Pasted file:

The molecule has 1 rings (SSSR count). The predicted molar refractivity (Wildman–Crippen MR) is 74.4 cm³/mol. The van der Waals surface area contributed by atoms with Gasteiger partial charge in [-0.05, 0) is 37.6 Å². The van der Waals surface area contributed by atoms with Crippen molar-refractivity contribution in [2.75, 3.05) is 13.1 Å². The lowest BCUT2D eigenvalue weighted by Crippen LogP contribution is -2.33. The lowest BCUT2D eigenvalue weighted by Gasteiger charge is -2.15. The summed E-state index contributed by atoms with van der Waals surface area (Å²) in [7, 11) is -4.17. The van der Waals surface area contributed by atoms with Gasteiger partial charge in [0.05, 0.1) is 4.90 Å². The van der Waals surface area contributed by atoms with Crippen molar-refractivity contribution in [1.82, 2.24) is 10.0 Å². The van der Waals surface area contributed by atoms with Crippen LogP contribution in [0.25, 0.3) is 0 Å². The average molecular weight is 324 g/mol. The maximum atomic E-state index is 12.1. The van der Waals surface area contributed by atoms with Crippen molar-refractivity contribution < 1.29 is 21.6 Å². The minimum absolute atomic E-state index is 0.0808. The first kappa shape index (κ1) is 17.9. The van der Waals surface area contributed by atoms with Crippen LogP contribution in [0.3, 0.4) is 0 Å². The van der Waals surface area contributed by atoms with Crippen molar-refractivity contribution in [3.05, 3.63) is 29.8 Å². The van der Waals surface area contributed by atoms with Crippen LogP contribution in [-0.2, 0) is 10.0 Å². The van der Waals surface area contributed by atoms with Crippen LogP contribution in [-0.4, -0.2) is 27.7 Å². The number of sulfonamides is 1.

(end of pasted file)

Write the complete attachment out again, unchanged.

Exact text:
The molecule has 1 rings (SSSR count). The predicted molar refractivity (Wildman–Crippen MR) is 74.4 cm³/mol. The van der Waals surface area contributed by atoms with Gasteiger partial charge in [-0.05, 0) is 37.6 Å². The van der Waals surface area contributed by atoms with Crippen molar-refractivity contribution in [2.75, 3.05) is 13.1 Å². The lowest BCUT2D eigenvalue weighted by Crippen LogP contribution is -2.33. The lowest BCUT2D eigenvalue weighted by Gasteiger charge is -2.15. The summed E-state index contributed by atoms with van der Waals surface area (Å²) in [7, 11) is -4.17. The van der Waals surface area contributed by atoms with Gasteiger partial charge in [0.05, 0.1) is 4.90 Å². The van der Waals surface area contributed by atoms with Crippen molar-refractivity contribution in [1.82, 2.24) is 10.0 Å². The van der Waals surface area contributed by atoms with Crippen LogP contribution in [0.25, 0.3) is 0 Å². The average molecular weight is 324 g/mol. The maximum atomic E-state index is 12.1. The van der Waals surface area contributed by atoms with Crippen molar-refractivity contribution < 1.29 is 21.6 Å². The minimum absolute atomic E-state index is 0.0808. The first kappa shape index (κ1) is 17.9. The van der Waals surface area contributed by atoms with Crippen LogP contribution in [0.3, 0.4) is 0 Å². The van der Waals surface area contributed by atoms with Crippen molar-refractivity contribution in [3.05, 3.63) is 29.8 Å². The van der Waals surface area contributed by atoms with Crippen LogP contribution in [-0.2, 0) is 10.0 Å². The van der Waals surface area contributed by atoms with Crippen LogP contribution in [-0.4, -0.2) is 27.7 Å². The number of sulfonamides is 1.